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Do containers need ventilation?


Shipping containers, like all objects or structures that store goods, should have a steady flow of air flowing in and out to keep the stored items fresh.
Shipping containers are used not only for transporting goods but also for various other applications like housing projects and for storing goods on-site. One important aspect that has to be taken care of is ventilation - no matter what the container is used for.
Cargo owners prefer airtight containers. They want to prevent air, moisture and insects from entering the container while goods are being transported. When containers are used for other applications like housing projects and for storage at sites, being airtight might actually create problems and this must be resolved through ventilation which is a task performed by experts.

What happens if there is no ventilation?

Although transported goods are taken out from the containers soon after they arrive at the destination, items stored in containers remain static for an extended period during transportation without being moved or even being opened. Similarly, when containers are used for housing purpose, people using the space need to have a comfortable atmosphere. Because a container starts out as being airtight, condensation takes place over time which can ruin the goods stored. When used for housing projects, it is unhealthy to live inside such a container with static air. We can overcome this problem only with a proper system of maintaining temperatures and creating natural airflow.

The dangerous consequences of an airtight container

Keeping the container airtight for an extended period can have the following consequences:

* Condensation: Condensation might appear whenever there is a fluctuation between day and night time temperatures. This is the moisture that appears on the inside surface of the container. For housing, this can become quite unwelcome. While in the case of storage, anything from electronics items to food items and even paper can be damaged or destroyed by the presence of water.

* Rust: Due to the presence of water, rust can set in on goods stored inside or on the container itself.

* Mould: The presence of moisture, compounded with high temperatures created by the steel baking in the sun makes for ideal conditions for the growth of mould. This will spell disaster for perishables, paper and many other valuable commodities.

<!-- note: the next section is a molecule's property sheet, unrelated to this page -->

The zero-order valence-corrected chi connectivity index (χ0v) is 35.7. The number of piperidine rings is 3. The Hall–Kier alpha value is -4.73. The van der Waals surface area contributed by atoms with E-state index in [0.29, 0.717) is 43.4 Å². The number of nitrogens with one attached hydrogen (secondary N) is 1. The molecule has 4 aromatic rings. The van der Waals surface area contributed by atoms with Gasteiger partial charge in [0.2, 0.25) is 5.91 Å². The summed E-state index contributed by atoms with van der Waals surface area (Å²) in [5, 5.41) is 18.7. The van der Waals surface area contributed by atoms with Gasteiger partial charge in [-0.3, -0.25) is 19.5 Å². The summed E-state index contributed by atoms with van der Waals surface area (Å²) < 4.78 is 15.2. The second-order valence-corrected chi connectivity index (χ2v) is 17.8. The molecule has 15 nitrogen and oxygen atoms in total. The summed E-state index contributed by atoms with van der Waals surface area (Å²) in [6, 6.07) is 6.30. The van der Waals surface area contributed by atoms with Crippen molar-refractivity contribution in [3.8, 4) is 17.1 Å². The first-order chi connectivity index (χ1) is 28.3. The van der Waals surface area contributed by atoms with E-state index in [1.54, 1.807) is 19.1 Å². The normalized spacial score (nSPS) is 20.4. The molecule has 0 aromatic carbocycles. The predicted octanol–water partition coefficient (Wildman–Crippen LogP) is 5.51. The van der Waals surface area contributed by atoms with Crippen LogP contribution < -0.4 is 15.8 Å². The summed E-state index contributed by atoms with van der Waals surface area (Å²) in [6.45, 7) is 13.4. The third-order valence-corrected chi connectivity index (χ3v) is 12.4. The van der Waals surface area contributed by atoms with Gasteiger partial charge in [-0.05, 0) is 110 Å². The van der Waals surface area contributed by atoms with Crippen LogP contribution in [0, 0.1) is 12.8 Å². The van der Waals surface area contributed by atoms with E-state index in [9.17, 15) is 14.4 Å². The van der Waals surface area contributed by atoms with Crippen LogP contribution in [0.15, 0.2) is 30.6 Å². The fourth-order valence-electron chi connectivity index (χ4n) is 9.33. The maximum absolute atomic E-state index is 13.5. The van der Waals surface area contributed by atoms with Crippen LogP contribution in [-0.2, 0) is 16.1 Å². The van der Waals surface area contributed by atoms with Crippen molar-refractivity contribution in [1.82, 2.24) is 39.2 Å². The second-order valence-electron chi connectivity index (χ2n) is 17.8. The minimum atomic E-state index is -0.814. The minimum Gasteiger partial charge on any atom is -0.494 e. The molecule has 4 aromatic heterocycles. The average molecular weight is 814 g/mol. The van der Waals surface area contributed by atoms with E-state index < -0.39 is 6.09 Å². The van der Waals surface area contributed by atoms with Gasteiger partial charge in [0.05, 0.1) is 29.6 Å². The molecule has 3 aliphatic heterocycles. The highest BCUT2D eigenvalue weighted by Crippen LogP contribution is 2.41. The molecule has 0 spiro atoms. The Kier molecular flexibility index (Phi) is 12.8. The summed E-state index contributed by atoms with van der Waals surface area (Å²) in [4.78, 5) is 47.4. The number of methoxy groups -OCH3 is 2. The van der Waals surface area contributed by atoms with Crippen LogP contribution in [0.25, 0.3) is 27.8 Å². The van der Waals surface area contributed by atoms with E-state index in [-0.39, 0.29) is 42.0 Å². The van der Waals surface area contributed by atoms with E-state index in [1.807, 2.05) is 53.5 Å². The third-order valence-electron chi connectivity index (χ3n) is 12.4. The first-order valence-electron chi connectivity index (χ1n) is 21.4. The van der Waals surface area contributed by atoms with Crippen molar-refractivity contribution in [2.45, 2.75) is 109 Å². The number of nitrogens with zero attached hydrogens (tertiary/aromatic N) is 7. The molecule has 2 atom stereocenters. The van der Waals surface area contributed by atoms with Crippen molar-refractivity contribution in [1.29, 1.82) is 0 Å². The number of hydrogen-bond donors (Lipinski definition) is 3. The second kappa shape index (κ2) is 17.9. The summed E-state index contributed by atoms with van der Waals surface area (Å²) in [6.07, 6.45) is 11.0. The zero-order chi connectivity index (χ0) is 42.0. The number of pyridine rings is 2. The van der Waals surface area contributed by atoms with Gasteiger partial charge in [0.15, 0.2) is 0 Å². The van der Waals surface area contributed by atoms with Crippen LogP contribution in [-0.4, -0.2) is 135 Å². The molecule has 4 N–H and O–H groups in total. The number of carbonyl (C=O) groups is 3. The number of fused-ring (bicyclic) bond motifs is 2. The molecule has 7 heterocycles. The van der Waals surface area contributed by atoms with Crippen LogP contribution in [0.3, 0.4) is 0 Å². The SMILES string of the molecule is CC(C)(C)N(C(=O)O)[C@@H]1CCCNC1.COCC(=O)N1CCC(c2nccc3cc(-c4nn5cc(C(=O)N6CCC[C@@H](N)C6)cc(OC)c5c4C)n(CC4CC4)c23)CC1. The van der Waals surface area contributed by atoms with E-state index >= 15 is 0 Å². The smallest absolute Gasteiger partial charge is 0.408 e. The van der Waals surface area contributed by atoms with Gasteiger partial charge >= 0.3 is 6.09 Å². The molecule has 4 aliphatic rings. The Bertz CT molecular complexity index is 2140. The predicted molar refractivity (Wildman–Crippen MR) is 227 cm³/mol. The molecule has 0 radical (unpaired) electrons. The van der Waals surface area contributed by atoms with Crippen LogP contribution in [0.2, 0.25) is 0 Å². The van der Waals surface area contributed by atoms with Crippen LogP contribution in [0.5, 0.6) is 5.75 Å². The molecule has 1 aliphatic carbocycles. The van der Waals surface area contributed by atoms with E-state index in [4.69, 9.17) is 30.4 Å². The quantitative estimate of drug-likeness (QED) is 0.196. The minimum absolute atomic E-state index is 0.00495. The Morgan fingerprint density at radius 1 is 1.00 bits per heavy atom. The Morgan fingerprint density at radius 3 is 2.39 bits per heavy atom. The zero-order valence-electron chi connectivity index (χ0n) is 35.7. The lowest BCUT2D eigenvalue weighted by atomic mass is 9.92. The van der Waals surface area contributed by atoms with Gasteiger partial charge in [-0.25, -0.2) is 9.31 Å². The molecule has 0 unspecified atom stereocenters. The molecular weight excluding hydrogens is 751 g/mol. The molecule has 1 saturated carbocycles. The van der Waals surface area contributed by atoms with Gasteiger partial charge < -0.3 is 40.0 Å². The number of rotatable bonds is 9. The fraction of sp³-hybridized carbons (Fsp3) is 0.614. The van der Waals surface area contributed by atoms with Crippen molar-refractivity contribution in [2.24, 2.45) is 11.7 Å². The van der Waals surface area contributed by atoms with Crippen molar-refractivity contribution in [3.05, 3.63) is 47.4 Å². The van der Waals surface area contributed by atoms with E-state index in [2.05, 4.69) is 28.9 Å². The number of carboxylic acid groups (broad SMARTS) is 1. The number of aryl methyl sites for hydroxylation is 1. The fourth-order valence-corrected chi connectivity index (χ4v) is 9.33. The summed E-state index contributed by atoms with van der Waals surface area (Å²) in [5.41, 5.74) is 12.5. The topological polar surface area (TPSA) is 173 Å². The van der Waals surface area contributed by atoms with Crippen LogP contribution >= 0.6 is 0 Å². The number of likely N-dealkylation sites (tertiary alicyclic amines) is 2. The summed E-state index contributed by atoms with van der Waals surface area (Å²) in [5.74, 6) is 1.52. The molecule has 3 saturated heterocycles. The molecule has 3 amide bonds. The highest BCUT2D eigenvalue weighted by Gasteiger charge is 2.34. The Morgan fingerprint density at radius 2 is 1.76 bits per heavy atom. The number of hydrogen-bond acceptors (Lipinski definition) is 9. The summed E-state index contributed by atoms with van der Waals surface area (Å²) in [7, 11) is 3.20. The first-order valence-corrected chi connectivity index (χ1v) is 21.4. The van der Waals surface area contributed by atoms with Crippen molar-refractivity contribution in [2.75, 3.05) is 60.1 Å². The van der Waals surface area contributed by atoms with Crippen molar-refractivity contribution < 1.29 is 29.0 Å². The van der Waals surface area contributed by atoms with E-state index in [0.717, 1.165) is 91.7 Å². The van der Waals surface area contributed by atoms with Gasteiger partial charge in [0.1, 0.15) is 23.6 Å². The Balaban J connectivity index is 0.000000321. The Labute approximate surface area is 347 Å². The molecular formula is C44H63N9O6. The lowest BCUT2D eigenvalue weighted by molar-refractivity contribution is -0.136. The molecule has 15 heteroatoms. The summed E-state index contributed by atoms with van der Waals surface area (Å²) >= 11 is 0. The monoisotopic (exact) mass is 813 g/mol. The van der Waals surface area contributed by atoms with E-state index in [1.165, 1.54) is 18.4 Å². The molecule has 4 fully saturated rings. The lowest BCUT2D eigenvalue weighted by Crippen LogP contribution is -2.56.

* Heat build-up: Steel containers absorb heat, and in direct sun can behave much like an oven. This may lead to exhaustion and does not create an ideal working environment for use as housing or office purpose. The high temperature can damage stored food. Also, when the container houses flammable substances, there are chances of these gases or liquid exploding. 

* Fumes: Poisonous fumes or foul odours have no passage to escape from an airtight container. People working inside such containers are at high risk of being affected by these fumes. Odours are an unwelcome factor in any house or working area used for the purpose of housing.


Most ISO containers come with static vents along the top of the left and right side panels to allow airflow and curb moisture formation. These vents do not allow water or spray in, thereby safeguarding the cargo.

Porthole containers are thermally insulated containers having two sealable openings on the end walls (the portholes) through which cold air can be blown into the container and warm air can be extracted. 

Other options for installing ventilation include:

Steel louvred vents: These vents work at their best when installed on opposite sides of a container. This not only allows wind to let in fresh and dry air into the unit but hot air to escape through the opposite wall’s air vent to create natural airflow and reduce the temperature.

Whirlybirds: Installed on top of a container, these turbine vents can be powered or can simply work with a little help from the wind. The hot air filled with moisture is pulled out by the turbine, allowing cooler air that has less moisture to go back in. These type of vents would, however, be a constraint while stacking containers one on top of another.

In short, containers need to breathe. Sufficient and well-installed vents make sure that natural airflow occurs throughout the container thereby creating the ideal atmosphere to keep people comfortable and goods safe.